GeoSTARe

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GeoSTARe in a mission combining the continuous view capabilities with super-continental access of geostationary orbits with the all-day-all weather imaging capabilities of Synthetic Aperture Radar, leading to a novel and unique observation system with quasi-continuous revisit. capture_2016_02_09_154247

The well proven potentials of Radarin sensing roughness, deformations, and moisture makes of GeoSTARe a game changer in those fields, where hourly monitoring is a must – no other system can currently achieve GeoSTARe imaging capabilities.

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A C band payload on a telecom satellite would generate 150 m resolution images after 30 minutes,  and the 10 m full resolution image by integrating data during an  ~8 hours long  aperture synthesis.

The quasi-continuous imaging enables a raft of applications for security,  services and science addressing meteorology, cryosphere, seismology, geo-hazards, floods, agriculture, structural monitoring, emergencies.

Example of applications: 

Generate water vapor maps with regonal coverage from SAR Inteferometry (each 15′ minutes, resolution 1 × 1 km),  capture_2016_02_09_155825

soil moisture maps for Numerical Weather Forecast.

 

Measure rapidly developing surface events such as river floods, landslides, earthquake damage and lava flows.Immagine4

Monitor structures stabilities, like dam, mines, urban sites.Immagine6Immagine2Immagine3
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with subdaily updates, from a regional size down to local scale.

Concept and performances

The system can be implemented in different concepts: single, multiple or flexible beamwidth,  C or L+X band, hosted pyaload on telecommunication satellite or stand alone-ministatellite.

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It is scalable allowing for trading coverage, resolution, image time and revisit with cost. capture_2016_02_09_164433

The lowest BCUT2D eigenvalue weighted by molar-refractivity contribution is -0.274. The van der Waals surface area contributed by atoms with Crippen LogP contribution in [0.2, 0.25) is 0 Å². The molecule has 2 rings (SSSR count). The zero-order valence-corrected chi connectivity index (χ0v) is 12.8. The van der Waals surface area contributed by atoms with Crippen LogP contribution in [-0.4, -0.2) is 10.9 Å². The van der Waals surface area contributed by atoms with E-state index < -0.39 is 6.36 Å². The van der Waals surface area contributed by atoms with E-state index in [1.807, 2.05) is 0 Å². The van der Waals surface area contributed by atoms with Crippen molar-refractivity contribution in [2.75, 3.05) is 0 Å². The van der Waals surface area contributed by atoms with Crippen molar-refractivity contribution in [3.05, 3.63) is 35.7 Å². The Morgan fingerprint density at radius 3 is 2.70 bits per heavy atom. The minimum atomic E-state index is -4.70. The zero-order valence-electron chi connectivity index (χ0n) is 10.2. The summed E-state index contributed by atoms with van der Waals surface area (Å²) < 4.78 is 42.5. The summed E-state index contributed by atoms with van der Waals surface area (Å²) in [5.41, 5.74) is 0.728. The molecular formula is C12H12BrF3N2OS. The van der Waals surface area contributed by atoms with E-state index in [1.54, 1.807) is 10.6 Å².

Way forward 

GeoSTARe can evolve into a swarm of mini-satellites with a gain in revisit and power proportional up to the square of the number of sensors.   A two-satellite swarm would achieve image revisit of one hour with a single look resolution of 30 × 10 m. The constellation operation is shown in the animation: SAR-satellites 1 and 2 are marked by dark stars, the red dot is a virtual third SAR created by transmitting with sat 1 and receiving sith sat 2. The black segment is the synthetic aperture in 1 hour of orbit, the blue one is the total aperture.

GeoSTARe is under study by a international consortium of miore than forthy scientists, it will be proposed as next ESA Earth Explorer IX – http://explorercall.esa.int/index.php/15-mission-ee9

References

Ruiz Rodon, J.; Broquetas, A.; Monti Guarnieri, A.; Rocca, F., “Geosynchronous SAR Focusing With Atmospheric Phase Screen Retrieval and Compensation,” inGeoscience and Remote Sensing, IEEE Transactions on , vol.51, no.8, pp.4397-4404, Aug. 2013

Wadge, G.; Guarnieri, A.M.; Hobbs, S.E.; Schultz, D., “Potential atmospheric and terrestrial applications of a geosynchronous radar,” in Geoscience and Remote Sensing Symposium (IGARSS), 2014 IEEE International , vol., no., pp.946-949, 13-18 July 2014

SES – Contract report “Study on the Utilisation of Future Telecom Satellites for Earth Observation” ESA Estec contract no 4000108594/13/NL/CT. Version 1.1

A. Monti Guarnieri, O. Bombaci, T.F. Catalano, C. Germani, C. Koppel, F. Rocca, G. Wadge, ARGOS: A fractioned geosynchronous SAR, Acta Astronautica, Available online 2 December 2015, ISSN 0094-5765, http://dx.doi.org/10.1016/j.actaastro.2015.11.022.

Geomatics and Earth Observation laboratory